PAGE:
Let’s stop calling it ‘digital transformation’ – it’s a ‘marketing evolution’

Pip Stocks, CEO of brand research agency BrandHook, suggests marketers may be better at keeping up with ‘digital transformation’ if we call it by another name.

There has been plenty written about digital transformation, but recently I have wondered whether ‘digital transformation’ is the right phrase for what is going on. Maybe we should really be talking about a ‘marketing evolution’.

The phrase digital transformation implies a one-off (albeit gargantuan) shift. Something that we only have to deal with once.

But this world we are living in is not a one-off. It has resulted in ongoing shifts in consumer behaviour that have changed the way marketers should be thinking about their brands and their planned and unplanned activities forever.

Few marketers are ready for this ‘transformation’, this rather large shift. Only 30% of them feel ready and prepared, according to an Accenture study last year.

But if, in fact, we had called this a marketing evolution, would marketers have taken this more seriously?  Would they have up-skilled, built a consumer practice and become so intimately fused with their consumers that they had no choice but to adopt this new way of marketing?

This is not the first shift marketers have had to deal with. There was the move from radio to TV, the move from product attribute building to brand innovation, from putting products on a shelf to building engaging brand experiences. Why has this shift caught most marketers on the hoof?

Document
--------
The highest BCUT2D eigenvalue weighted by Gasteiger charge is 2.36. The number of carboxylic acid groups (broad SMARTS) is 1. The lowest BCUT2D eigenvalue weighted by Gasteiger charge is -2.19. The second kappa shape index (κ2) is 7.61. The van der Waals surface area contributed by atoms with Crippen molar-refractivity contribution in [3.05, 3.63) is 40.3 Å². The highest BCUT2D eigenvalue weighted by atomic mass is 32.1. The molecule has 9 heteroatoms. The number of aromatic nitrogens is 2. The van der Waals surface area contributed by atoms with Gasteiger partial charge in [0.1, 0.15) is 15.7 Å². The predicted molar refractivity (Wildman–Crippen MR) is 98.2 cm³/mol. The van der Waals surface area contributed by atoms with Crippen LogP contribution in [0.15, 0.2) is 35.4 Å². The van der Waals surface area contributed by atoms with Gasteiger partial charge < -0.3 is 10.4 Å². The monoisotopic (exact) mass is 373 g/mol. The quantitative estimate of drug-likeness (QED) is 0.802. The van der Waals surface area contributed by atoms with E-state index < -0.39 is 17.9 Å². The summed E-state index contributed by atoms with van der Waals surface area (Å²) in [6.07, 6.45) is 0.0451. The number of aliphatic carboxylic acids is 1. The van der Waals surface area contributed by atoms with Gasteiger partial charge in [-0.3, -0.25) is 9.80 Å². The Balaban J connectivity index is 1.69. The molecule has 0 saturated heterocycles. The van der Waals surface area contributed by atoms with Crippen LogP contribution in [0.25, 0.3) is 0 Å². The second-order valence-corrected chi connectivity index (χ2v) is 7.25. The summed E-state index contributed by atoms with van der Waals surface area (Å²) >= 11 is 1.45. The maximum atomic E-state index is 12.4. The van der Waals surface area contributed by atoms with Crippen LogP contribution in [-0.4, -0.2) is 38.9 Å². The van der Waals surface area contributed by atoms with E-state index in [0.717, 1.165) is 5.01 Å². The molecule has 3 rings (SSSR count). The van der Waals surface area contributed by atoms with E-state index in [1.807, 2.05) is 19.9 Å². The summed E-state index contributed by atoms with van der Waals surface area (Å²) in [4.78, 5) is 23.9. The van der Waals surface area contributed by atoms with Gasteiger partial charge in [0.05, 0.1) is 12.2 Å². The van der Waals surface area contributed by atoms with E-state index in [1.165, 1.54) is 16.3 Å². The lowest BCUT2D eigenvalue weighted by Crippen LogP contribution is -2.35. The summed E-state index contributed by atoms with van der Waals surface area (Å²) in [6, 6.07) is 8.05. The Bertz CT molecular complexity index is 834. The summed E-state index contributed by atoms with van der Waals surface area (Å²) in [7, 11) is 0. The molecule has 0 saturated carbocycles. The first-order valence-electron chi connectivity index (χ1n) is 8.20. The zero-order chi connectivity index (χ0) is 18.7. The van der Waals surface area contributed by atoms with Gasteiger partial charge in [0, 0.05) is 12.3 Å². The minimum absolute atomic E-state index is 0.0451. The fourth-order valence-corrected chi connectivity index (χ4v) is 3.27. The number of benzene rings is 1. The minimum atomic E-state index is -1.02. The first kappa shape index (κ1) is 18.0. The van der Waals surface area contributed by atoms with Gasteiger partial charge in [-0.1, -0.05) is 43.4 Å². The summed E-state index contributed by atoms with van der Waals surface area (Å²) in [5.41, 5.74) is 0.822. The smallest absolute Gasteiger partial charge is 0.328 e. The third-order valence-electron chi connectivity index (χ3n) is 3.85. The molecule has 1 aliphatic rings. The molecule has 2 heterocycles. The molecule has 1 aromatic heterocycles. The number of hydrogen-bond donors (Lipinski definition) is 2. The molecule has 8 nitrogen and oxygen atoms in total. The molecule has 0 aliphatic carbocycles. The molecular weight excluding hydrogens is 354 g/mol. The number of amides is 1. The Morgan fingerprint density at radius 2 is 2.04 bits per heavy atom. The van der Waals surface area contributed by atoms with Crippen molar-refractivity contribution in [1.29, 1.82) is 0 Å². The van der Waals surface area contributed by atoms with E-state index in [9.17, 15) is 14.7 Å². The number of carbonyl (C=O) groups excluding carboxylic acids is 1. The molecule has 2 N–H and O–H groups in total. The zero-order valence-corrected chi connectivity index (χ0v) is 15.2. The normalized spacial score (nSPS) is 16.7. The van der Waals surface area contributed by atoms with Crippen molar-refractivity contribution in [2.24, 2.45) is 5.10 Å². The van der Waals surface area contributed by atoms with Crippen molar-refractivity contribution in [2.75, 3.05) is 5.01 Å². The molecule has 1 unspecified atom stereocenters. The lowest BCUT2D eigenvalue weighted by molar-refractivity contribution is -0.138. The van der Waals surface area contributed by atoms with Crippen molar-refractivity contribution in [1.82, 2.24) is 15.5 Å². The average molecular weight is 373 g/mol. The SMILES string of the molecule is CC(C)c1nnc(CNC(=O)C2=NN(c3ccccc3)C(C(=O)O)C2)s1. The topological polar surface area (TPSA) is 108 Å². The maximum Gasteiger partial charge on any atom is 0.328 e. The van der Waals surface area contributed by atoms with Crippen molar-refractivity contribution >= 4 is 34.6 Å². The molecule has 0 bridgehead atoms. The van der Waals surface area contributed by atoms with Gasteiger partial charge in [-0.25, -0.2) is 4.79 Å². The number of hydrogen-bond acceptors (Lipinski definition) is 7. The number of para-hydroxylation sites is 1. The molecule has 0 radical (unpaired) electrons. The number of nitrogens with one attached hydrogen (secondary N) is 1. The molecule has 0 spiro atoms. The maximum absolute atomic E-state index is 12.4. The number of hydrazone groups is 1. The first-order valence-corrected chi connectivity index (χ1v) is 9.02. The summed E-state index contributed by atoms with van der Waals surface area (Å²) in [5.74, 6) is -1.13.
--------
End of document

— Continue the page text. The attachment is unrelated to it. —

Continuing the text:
Probably because the consumer path to purchase, or as we call it, ‘the consumer wanderings’ has changed beyond recognition. It now appears random, ever-changing and chaotic – it quite frankly scares the beejesus out of most senior executives.

Maybe instead of sticking their heads in the sand about this ‘transformation’ they could just think about their job as an ever changing dynamic discipline that needs constant attention and the regular voice of their consumer.

We are in a marketing evolution, people, and one that we need to get on board with – now.

  • Marketers calling “Digital Transformation” something else would be good. Not just for the reason Pip Stocks described; but also because Digital Transformation is not limited to marketing. In the context of the “Digital Capability Framework” Digital Transformation involves customers (marketing), workforce and operations.

  • Damien Cummings

    I don’t believe “Marketing Evolution” is the right phrase. But I see how you can look at it that way if you’re simply thinking of advertising or the move from traditional to digital marketing. Real digital is a transformation – among other things, it’s the move to customer self-service (banks are a great example), the shift from ads to advocacy and two-way conversations and becoming data-driven across sales, marketing, customer service and product development. All of this is bigger than advertising, and marketing teams are in the driver’s seat of this change.